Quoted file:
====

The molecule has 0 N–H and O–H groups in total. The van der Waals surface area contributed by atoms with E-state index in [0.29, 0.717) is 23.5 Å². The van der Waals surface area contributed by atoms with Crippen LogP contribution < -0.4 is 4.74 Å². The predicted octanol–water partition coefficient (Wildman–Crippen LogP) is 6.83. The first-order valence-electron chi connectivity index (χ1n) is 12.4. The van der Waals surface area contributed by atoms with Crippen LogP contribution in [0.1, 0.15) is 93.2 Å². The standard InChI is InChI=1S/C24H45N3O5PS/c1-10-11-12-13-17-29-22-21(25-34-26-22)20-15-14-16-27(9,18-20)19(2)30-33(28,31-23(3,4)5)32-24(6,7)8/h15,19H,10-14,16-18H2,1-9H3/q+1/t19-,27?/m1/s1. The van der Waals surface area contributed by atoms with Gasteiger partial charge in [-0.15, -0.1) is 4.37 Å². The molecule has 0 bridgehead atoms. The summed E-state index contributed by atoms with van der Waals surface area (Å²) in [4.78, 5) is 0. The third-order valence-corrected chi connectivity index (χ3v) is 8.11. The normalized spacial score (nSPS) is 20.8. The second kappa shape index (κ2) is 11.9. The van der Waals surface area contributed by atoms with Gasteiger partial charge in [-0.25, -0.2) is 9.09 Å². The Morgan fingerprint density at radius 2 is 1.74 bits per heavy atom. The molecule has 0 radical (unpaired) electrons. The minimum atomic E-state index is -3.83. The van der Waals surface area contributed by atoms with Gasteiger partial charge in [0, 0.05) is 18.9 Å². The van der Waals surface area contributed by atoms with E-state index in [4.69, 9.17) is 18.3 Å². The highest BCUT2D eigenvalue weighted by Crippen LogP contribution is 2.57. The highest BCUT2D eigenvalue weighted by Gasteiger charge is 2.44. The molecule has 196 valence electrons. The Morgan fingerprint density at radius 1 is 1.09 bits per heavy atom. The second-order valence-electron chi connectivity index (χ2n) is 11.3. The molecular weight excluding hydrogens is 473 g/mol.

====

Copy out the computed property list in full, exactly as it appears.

The molecule has 0 N–H and O–H groups in total. The van der Waals surface area contributed by atoms with E-state index in [0.29, 0.717) is 23.5 Å². The van der Waals surface area contributed by atoms with Crippen LogP contribution < -0.4 is 4.74 Å². The predicted octanol–water partition coefficient (Wildman–Crippen LogP) is 6.83. The first-order valence-electron chi connectivity index (χ1n) is 12.4. The van der Waals surface area contributed by atoms with Crippen LogP contribution in [0.1, 0.15) is 93.2 Å². The standard InChI is InChI=1S/C24H45N3O5PS/c1-10-11-12-13-17-29-22-21(25-34-26-22)20-15-14-16-27(9,18-20)19(2)30-33(28,31-23(3,4)5)32-24(6,7)8/h15,19H,10-14,16-18H2,1-9H3/q+1/t19-,27?/m1/s1. The van der Waals surface area contributed by atoms with Gasteiger partial charge in [-0.15, -0.1) is 4.37 Å². The molecule has 0 bridgehead atoms. The summed E-state index contributed by atoms with van der Waals surface area (Å²) in [4.78, 5) is 0. The third-order valence-corrected chi connectivity index (χ3v) is 8.11. The normalized spacial score (nSPS) is 20.8. The second kappa shape index (κ2) is 11.9. The van der Waals surface area contributed by atoms with Gasteiger partial charge in [-0.25, -0.2) is 9.09 Å². The Morgan fingerprint density at radius 2 is 1.74 bits per heavy atom. The molecule has 0 radical (unpaired) electrons. The minimum atomic E-state index is -3.83. The van der Waals surface area contributed by atoms with Gasteiger partial charge in [0, 0.05) is 18.9 Å². The van der Waals surface area contributed by atoms with E-state index in [4.69, 9.17) is 18.3 Å². The highest BCUT2D eigenvalue weighted by Crippen LogP contribution is 2.57. The highest BCUT2D eigenvalue weighted by Gasteiger charge is 2.44. The molecule has 196 valence electrons. The Morgan fingerprint density at radius 1 is 1.09 bits per heavy atom. The second-order valence-electron chi connectivity index (χ2n) is 11.3. The molecular weight excluding hydrogens is 473 g/mol.